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I've got a 30" inseam and went with the low seat. I can basically flat foot the bike and back it up sitting on it with the seat in the low position). While I had no problem riding the demo bike with the standard seat (in the low setting), I could not back it up while seated on it. I really haven't put that many miles on the bike yet but thus far, I'm very pleased with the seat comfort (much, much better than what I had anticipated).
 

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Discussion Starter #7
I guess I am also curious as to what other "shorter" riders like myself looked at before deciding to buy the R1200RT. The low seat on the Goldwing was attractive, but I find I just really don't want to be buying a 900 pound plus bike, even with the reverse gear. Weight is what made me essentially eliminate the K1600 from consideration.
 

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I guess I am also curious as to what other "shorter" riders like myself looked at before deciding to buy the R1200RT. The low seat on the Goldwing was attractive, but I find I just really don't want to be buying a 900 pound plus bike, even with the reverse gear. Weight is what made me essentially eliminate the K1600 from consideration.
If you are looking to buy a new bike, or specifically the new watercooled RTs, then you will find that the seat height of these bikes are a little lower (0.8") than the older models, with the same height seat.

For reference, I have a 30" inseam, and I can ride the WCRT with the standard seat in the low position quite comfortably. However, I must quickly add that unlike many riders, when I stop I will have only my left foot down, and I don't have any problem "flat-footing" that one foot. That is the way that I always ride. OTOH, on the rare occasion where I need to back-up, and needs to have both my feet on the ground firmly, I was not able to do so with the standard seat!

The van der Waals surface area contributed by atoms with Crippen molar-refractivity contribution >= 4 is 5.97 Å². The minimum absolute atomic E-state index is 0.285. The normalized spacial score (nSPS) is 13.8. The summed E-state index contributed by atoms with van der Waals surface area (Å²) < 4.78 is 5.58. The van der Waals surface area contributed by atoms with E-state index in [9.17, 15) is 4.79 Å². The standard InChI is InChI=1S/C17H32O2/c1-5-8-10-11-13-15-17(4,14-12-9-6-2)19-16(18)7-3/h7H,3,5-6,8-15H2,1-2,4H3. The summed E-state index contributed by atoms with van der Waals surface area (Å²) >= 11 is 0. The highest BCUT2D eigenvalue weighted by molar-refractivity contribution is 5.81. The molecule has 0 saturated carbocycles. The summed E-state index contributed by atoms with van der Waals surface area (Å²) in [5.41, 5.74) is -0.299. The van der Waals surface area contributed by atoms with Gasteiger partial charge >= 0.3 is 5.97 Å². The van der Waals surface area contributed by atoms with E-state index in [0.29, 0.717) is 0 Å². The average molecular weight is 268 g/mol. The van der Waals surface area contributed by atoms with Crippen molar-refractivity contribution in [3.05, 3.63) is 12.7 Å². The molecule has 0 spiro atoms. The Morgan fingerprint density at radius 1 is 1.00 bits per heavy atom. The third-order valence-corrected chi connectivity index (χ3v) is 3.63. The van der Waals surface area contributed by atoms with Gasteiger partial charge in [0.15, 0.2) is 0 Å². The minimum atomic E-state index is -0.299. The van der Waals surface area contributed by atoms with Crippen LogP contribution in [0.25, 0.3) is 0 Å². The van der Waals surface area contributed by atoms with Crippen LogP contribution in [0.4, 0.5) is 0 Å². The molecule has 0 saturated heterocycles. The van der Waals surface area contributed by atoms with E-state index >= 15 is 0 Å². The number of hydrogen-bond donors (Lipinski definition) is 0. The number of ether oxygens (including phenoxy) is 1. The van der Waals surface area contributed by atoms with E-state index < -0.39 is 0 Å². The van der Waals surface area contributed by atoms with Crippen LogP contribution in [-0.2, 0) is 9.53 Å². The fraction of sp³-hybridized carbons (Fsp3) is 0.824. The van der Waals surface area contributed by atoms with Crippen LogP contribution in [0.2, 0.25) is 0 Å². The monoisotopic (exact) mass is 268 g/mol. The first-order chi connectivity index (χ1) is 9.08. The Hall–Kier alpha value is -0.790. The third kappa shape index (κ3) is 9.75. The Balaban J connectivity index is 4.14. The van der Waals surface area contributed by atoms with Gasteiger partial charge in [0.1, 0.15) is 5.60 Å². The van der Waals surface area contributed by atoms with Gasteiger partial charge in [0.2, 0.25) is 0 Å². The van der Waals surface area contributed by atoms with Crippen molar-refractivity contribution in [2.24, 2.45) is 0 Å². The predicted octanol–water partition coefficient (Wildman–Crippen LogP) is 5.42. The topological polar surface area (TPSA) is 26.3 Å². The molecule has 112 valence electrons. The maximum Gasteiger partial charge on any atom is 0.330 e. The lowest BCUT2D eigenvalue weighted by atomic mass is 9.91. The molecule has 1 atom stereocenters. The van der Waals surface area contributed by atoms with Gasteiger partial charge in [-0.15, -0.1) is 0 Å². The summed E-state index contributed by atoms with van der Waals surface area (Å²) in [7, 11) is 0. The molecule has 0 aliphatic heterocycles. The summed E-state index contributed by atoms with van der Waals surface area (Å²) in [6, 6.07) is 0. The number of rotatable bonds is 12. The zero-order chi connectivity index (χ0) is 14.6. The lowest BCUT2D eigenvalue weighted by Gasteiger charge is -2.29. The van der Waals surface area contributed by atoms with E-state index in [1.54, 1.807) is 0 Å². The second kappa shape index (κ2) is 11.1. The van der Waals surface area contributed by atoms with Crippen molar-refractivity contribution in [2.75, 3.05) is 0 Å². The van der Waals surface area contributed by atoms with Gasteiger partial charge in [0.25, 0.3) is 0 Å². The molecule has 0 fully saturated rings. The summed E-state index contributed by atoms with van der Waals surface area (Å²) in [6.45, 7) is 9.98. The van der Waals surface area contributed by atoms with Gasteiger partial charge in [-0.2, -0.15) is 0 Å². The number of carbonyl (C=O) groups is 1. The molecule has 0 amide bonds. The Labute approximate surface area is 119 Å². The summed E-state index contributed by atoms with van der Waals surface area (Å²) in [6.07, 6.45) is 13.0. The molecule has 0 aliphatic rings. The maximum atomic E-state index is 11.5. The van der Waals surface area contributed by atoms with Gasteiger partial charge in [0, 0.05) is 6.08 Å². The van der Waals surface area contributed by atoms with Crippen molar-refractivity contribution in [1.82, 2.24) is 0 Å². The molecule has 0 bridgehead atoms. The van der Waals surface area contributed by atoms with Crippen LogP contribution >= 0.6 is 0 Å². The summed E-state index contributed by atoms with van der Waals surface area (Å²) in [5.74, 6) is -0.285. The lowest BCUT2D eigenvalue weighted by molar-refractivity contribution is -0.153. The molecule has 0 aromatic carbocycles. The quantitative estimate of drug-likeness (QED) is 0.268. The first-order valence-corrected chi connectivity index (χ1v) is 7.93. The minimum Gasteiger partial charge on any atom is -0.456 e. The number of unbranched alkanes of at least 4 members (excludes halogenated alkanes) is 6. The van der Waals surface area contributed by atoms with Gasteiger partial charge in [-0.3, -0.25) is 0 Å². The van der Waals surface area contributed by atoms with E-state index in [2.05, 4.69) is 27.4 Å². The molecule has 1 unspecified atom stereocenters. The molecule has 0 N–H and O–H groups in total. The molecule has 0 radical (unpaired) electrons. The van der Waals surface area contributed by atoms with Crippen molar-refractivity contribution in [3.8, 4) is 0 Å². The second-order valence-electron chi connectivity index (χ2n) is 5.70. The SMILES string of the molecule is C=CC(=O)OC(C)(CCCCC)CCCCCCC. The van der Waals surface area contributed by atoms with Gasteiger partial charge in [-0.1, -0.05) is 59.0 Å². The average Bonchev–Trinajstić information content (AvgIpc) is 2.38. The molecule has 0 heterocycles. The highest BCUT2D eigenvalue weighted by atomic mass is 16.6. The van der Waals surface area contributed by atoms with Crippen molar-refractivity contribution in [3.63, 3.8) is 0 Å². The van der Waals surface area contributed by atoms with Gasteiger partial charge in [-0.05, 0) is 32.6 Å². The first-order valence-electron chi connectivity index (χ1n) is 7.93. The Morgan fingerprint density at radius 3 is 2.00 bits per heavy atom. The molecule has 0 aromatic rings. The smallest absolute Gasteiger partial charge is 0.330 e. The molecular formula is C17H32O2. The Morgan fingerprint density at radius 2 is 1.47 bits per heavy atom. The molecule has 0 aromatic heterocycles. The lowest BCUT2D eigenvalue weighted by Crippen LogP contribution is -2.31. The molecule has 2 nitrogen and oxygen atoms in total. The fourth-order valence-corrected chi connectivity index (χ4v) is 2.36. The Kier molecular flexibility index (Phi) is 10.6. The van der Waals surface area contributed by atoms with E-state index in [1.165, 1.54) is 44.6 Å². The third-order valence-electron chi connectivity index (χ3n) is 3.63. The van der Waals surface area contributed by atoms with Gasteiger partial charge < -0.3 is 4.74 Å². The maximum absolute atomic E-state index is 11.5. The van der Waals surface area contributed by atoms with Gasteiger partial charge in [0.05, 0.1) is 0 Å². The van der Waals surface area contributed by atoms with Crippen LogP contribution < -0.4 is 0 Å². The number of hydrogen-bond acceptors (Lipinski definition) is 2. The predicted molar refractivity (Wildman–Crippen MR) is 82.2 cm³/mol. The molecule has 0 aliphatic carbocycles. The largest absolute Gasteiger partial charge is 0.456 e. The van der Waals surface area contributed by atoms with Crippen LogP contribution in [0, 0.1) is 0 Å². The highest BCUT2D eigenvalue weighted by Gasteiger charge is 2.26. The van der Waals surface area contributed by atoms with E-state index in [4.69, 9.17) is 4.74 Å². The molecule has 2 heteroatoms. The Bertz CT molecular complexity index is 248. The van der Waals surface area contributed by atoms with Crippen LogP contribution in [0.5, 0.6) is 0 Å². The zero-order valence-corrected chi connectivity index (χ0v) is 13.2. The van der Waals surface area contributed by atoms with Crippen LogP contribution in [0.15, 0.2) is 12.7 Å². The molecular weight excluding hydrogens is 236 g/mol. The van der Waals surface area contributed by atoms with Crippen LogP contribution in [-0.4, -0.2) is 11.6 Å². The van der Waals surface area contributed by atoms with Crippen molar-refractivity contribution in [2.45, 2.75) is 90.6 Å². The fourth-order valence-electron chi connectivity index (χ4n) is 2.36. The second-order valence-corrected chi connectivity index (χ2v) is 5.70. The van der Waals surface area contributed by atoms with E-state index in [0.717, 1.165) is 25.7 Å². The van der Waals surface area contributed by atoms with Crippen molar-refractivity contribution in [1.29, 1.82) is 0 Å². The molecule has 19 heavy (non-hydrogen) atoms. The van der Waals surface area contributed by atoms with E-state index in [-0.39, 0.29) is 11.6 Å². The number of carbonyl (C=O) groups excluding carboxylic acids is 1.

My solution is to ride with the low seat (a no cost option, if you buy your RT new) in the high position. That is just a tad lower than the standard seat in low position, and I have a little more contact for both feet on the ground in reversing. In worse case scenario, I figure that, when necessary, I can always move my low seat to the low position (easily done) to give me more contact with the ground for reversing.

In short, I don't think that you are going to find a sports-touring bike with a lower seat than the RT!
 

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In short, I don't think that you are going to find a sports-touring bike with a lower seat than the RT!
I agree. I looked at the FJR & Trophy but both were a good deal taller than the new RT. They're also heavier and have a taller CG so basically win-win (or is that win-win-win:)) for the RT.